The next message that comes to you is ‘eat the rest you won’t get caught.’  When everyone else walks in, sees the empty plate and the guilty face, the human part of the brain surfaces for the first time. You feel guilty, and apologise profusely for your actions. What happened here? The survival mechanism kicked in first, and the rational thought followed second.

Food is just one example. Another example is an athlete, turning up to an arena full of people expecting them to pull out their best performance. The chimp starts thinking, “the crowd looks big and angry. I must succeed. I can’t let everyone down.” It’s rattling away with emotional thinking.

Mastering the chimp is about learning the ability to change your values, reprogram the computer, and focus on the processes needed to succeed rather than what could go wrong if you don’t.

It’s about using constructive beliefs and values to put some road-blocks between the chimp and the computer. It gives the rational human brain a fighting chance. “If you get it right, it means you can succeed in life,” says Peters. What could some of these values be? Perhaps that success is based on effort not outcome. Perhaps that self worth is not tied up in how people view you. Perhaps it is confidence in the preparation that has been done.

“You are responsible for your chimp, so don’t blame it,” says Peters. “Remember you always have a choice. You can choose to go through life listening to your chimp or you can become human and manage your chimp.”

Like all worthwhile things in life, it’s a skill you have to learn and it can be challenging because you are going against nature. “Stop going natural. It’s very destructive for you,” says Peters as he encourages people to learn to master their chimp.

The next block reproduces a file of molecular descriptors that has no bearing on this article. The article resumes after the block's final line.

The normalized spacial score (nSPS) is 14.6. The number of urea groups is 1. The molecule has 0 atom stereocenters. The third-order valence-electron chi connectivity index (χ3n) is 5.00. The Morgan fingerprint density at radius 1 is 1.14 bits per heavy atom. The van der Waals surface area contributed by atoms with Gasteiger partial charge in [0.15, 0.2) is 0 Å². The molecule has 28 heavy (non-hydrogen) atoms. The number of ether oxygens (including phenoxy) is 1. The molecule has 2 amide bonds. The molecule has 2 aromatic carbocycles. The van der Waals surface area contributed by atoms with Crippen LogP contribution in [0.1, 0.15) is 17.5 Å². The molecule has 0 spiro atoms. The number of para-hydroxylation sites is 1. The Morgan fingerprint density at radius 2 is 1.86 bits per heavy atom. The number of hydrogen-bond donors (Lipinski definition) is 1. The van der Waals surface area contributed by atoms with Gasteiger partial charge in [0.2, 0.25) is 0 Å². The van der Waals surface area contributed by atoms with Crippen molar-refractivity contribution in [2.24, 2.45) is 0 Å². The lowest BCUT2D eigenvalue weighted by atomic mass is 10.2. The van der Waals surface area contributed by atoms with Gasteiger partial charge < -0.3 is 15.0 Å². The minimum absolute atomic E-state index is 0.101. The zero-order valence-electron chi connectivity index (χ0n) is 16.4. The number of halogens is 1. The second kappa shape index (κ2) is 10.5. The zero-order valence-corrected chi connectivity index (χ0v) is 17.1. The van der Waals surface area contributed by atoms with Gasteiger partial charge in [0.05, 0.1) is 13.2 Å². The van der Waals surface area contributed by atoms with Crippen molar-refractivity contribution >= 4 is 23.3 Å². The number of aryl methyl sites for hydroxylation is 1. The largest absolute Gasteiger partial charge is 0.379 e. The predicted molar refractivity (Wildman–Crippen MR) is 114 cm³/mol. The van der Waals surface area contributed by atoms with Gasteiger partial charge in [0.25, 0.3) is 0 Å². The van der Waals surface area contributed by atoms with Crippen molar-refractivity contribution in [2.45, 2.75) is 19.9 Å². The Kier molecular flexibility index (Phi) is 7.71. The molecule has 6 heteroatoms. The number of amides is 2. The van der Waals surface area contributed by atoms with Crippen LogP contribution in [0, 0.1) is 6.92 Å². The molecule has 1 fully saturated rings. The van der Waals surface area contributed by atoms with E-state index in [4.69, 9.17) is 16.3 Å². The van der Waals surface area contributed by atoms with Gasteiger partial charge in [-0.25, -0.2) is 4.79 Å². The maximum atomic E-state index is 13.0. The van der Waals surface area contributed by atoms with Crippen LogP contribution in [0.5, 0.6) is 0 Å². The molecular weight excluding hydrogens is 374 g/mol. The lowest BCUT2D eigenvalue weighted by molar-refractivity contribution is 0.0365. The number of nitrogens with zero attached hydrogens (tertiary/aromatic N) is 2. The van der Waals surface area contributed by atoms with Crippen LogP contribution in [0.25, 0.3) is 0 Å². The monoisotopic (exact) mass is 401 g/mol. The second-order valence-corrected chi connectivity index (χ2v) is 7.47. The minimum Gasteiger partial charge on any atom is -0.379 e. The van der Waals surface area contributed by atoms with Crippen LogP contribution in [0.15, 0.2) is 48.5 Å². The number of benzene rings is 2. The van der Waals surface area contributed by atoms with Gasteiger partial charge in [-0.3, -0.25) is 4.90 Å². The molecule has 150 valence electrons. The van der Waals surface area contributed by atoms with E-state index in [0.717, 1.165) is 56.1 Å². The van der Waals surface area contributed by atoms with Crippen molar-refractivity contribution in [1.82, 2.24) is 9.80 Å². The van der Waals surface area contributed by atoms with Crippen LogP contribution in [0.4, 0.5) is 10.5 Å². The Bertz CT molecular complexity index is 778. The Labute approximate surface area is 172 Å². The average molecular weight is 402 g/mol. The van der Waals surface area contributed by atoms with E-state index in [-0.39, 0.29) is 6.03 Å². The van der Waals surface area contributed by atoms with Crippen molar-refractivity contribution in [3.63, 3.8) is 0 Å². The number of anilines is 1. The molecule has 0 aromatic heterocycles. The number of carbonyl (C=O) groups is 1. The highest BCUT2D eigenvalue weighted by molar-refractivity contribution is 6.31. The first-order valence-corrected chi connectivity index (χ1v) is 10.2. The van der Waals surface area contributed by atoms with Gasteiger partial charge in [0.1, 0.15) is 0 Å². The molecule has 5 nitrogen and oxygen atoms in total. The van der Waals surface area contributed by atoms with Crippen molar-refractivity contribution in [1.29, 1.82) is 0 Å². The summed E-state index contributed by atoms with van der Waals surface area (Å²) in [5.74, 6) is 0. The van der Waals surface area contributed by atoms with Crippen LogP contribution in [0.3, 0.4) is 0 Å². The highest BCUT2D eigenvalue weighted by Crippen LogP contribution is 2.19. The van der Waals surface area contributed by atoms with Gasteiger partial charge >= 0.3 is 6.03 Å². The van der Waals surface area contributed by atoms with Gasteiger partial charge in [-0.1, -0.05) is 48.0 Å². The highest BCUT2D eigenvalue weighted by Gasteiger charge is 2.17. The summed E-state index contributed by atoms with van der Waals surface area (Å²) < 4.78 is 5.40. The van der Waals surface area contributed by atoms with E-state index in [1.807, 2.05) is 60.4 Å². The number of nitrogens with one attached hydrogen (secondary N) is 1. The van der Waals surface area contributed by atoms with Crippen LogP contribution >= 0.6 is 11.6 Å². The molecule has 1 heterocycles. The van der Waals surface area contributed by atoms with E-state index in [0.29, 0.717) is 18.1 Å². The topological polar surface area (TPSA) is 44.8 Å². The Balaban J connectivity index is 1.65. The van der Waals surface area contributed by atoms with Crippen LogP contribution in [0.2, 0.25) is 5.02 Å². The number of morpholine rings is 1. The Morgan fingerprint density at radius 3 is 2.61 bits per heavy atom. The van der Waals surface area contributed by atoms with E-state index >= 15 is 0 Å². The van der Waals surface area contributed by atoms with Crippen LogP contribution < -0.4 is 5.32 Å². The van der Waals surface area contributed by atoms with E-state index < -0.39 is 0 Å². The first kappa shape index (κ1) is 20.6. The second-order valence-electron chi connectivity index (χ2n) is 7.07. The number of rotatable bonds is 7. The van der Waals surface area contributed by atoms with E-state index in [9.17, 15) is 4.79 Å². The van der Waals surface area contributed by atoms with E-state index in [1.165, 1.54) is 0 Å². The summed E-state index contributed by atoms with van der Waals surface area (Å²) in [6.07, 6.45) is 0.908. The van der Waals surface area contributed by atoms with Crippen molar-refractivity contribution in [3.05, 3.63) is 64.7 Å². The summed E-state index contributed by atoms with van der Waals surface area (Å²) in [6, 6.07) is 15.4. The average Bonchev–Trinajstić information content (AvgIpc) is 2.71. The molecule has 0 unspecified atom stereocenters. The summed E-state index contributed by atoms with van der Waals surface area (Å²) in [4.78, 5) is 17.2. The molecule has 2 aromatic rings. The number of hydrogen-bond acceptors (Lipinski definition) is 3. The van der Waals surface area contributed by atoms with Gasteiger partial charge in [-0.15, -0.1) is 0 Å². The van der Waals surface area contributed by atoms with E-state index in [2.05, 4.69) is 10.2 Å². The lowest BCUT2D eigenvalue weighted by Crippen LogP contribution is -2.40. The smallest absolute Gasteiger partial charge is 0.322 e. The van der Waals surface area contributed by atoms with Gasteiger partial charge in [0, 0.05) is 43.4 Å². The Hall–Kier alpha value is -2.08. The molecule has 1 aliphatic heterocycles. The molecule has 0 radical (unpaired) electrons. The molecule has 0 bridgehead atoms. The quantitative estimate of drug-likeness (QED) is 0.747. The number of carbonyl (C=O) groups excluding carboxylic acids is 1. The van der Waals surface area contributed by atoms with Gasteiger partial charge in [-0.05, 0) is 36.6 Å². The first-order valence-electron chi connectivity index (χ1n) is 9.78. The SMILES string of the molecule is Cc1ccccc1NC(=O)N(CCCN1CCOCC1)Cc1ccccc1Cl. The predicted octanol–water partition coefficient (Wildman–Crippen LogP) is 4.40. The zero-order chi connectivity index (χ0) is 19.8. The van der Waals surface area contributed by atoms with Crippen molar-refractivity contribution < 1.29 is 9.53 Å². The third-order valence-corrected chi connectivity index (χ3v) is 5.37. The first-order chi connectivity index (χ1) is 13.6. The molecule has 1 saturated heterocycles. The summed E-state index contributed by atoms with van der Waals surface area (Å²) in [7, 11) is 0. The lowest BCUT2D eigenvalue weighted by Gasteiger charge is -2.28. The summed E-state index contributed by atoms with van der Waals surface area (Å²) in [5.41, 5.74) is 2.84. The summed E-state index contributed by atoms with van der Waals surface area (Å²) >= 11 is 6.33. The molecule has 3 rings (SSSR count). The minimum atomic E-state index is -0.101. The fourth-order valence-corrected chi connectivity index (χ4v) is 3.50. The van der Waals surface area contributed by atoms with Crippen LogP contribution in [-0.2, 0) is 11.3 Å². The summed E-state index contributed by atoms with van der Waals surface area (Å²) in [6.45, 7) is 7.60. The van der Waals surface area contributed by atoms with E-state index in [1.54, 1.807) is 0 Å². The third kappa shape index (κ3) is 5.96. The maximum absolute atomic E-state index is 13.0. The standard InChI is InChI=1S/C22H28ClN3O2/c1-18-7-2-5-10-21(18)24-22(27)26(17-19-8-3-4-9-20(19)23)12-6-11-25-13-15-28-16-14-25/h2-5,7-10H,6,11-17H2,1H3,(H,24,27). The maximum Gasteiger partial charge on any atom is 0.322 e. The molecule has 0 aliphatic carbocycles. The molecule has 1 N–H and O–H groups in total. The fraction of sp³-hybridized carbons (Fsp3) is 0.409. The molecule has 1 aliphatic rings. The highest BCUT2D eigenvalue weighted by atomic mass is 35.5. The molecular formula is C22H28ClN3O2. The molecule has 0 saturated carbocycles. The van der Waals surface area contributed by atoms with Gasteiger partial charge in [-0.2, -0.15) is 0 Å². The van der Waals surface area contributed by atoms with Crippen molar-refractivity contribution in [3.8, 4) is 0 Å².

How do you know if you aren’t in control? “If you have feelings, thoughts or behaviours that you don’t want, then that’s your chimp taking over [2].” When the chimp is helpful, there is no conflict with the human part of the brain. “The chimp is helpful in some cases, and not others. Ultimately, its your human that needs to decide.”

What do you do if your chimp regularly gets out of control? Here are some helpful tips:

  • Exercise the chimp. You do this by realising that what it’s saying is not a command. It is a merely a suggestion.
  • Box the chimp. You can do this by suggesting facts truths and facts, or by thinking of process. According to Peters, it’s our values that can program the computer in the brain with the automatic behaviours we need to respond to situations the way we, the human, want to.
  • Feed it bananas. This is where you choose a healthier, more positive option. Control what you can control and forget about what you can’t. Learning to focus on yourself and your reactions, and empowering yourself to choose a better option, will calm your inner chimp.
  • Realise that you have to give up control in order to gain control. You can’t control what happens all the time. You can control your reaction to it. Releasing ourselves from that control is a key to staying calm.
  • Realise we put too much emphasis on being the best. Take the pressure off. Find other values that can drive you in a positive way, rather than driving you because of fear of failure.

Learning to master the mind is but one skill in the toolkit when it comes to optimising performance. But what better place is there for us to start?




[1] Peters, S (2012), “Optimising the Performance of the Human Mind,” TEDx Youth @ Manchester, https://www.youtube.com/watch?v=R-KI1D5NPJs retrieved 1 February 2017

[2]Hoy, C (2015), “The chimp paradox by Dr Steve Peters – Mind Management for Success,” Super Charged, https://www.youtube.com/watch?v=-0TkV34ynzE  retrieved 1 February 2017

Comments are closed.